4 pale gray - pale gray Moon Gray
5 black green greenish-black Peacock-green or black-green
6 black rainbow of colors - Peacock or Rainbow
7 black reddish-purple - Aubergine or Egg plant
8 gray purple purple-gray Pigeon Gray
9 gray green greenish-gray Pistachio
10 gray silver silver-gray Silver
11 black gold golden-black Tahitian Gold

 

The extraordinary luster and brilliance of the cultured pearls is associated with the thick nacre of black Tahitian pearls, which varies from a minimum of 0.8 mm to a maximum of around 2-3 mm after a cultivation period of 2-3 years. It's not only luster that is dependant on the thickness of nacre, but also body color, overtones and orient (iridescence). Luster is caused by the reflection of light from the surface and just below the surface of the pearl, but orient and overtones are caused by refraction of light as it passes through successive layers of aragonite and conchiolin. The pearls are blemish-free and perfectly smooth, enhancing the luster of the pearls.

 

The possible source of the cultured pearls

Black pearls produced by the black-lipped pearl oyster Pinctada margaritifera, was first cultured by Kokichi Mikimoto himself in 1931 in a farm on Ishigaki Island, Okinawa, and cultured black pearls produced in these farms entered the pearl markets of the world in the late 1930s. After the perfection of the culturing techniques, several pearl farms in Japan specialized in culturing black pearls, which was well received by pearl enthusiasts around the world. In Tahiti black pearls were first cultured on an experimental basis in 1965, on two pearl farms at Hikueru and Bora Bora in the Tuamotu archipelago. However, black Tahitian pearls received international recognition only after 1975, when high quality pearls were produced following the introduction of Japanese technology at a farm belonging to Jean-Claude Brouillet in South Marutea. This farm was subsequently acquired by Robert Wan in 1984, who worked tirelessly to improve the quality of the pearls produced in his farms. Robert Wan who is popularly known as the "Father of the Tahitian Pearls" was subsequently appointed as an adviser to the Tahitian Government, to set the minimum standards to improve the quality of the Tahitian pearls. The minimum depth of nacre laid down for black Tahitian pearls to be exported from the country was 0.8 mm. Pearls that were less than this depth were destroyed and not allowed to leave the country. Regulations were also introduced to control the number of new pearl farms. Thus, the two main produces of black cultured pearls in the world today are Japan and Tahiti, and the pearls incorporated in the pair of cultured pearl and diamond earclips, most probably originated in one of these countries.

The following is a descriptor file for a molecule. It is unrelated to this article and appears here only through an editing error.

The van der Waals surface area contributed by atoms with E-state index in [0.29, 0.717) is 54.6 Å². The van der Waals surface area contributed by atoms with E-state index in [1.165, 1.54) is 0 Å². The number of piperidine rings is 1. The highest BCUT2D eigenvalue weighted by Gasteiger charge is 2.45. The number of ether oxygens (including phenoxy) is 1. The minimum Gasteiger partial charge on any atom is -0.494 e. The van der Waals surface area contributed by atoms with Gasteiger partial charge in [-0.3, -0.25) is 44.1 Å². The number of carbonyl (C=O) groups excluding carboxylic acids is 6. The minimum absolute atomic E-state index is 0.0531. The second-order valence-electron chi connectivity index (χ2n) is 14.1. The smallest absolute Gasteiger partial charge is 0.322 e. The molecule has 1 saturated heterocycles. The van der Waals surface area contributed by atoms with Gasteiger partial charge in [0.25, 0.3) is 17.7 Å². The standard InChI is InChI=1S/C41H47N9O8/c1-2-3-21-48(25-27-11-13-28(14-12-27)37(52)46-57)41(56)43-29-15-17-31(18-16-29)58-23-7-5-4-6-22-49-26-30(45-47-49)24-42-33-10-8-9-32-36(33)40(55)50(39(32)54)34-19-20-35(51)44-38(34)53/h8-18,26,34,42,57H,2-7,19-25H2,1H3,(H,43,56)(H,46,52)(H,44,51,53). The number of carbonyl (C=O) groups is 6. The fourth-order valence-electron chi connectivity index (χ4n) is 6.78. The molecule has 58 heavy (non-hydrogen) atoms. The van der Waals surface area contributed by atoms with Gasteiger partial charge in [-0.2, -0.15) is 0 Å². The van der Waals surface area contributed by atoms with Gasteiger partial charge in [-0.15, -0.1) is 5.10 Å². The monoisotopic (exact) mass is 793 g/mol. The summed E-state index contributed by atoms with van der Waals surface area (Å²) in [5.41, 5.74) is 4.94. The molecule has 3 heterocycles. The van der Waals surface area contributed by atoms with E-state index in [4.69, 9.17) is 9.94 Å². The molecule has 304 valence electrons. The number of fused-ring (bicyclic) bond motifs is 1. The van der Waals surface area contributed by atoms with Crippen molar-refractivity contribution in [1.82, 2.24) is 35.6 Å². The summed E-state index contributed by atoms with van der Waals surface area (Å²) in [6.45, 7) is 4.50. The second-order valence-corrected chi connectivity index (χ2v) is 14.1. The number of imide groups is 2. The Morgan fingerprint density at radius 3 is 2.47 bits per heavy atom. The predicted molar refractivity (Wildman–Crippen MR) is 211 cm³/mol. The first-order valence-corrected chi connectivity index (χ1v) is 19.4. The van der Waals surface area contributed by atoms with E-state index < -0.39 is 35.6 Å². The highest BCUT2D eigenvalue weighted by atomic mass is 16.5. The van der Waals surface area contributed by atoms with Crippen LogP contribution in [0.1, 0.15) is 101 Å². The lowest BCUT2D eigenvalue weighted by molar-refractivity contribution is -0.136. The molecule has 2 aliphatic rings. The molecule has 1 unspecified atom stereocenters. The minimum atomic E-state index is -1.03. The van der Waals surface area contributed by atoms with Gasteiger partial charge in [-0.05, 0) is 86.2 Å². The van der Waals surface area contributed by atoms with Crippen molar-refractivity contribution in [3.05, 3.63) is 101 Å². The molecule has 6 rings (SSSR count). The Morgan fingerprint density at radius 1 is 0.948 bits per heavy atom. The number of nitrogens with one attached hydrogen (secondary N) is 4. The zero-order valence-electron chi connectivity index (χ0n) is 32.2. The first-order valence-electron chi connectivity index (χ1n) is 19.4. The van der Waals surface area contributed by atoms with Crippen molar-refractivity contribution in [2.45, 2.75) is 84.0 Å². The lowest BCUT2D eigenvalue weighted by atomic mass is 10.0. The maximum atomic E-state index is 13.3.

The Pair of Cultured Pearl and Diamond Ear Clips registers a price almost 5 times the lower estimate and more than 3 times the upper estimate

The Pair of Cultured Pearl and Diamond Ear Clips, said to be the property of a lady, was assigned Lot No.239, at the Sotheby's "Magnificent Jewels and Noble Jewels" sale, held in Geneva, on May 11, 2010. A pre-sale estimate of 12,000-18,000 CHF was placed on the lot, but surprisingly despite the fact that the pearls incorporated in the piece were cultured pearls, the lot registered a selling price of 57,500 CHF, which was almost 5 times the lower estimate and 3 times the upper estimate.

 

You are welcome to discuss this post/related topics with Dr Shihaan and other experts from around the world in our FORUMS (forums.internetstones.com)

     Back to Famous Pearls

 

Related :-

1) Cultured Pearl and Diamond Necklace and Matching Pair of Earrings

2) Birk's Black Tahitian Double Row Pearl Necklace

 

External Links

1) Sotheby's Magnificent Jewels and Noble Jewels Sale, Geneva, May 11, 2010. Lot 222, A Pair of Pearl and Diamond Ear-clips, 1960s. www.sothebys.com

2) Sotheby's Magnificent Jewels and Noble Jewels Sale, Geneva, May 11, 2010. Lot 239, A Pair of Cultured Pearl and Diamond Ear-clips, "Orchis," Van Cleef & Arpels. www.sothebys.com

 

References :-

1) Sotheby's Magnificent Jewels and Noble Jewels Sale, Geneva, May 11, 2010. Lot 222, A Pair of Pearl and Diamond Ear-clips, 1960s. www.sothebys.com

2) Sotheby's Magnificent Jewels and Noble Jewels Sale, Geneva, May 11, 2010. Lot 239, A Pair of Cultured Pearl and Diamond Ear-clips, "Orchis," Van Cleef & Arpels. www.sothebys.com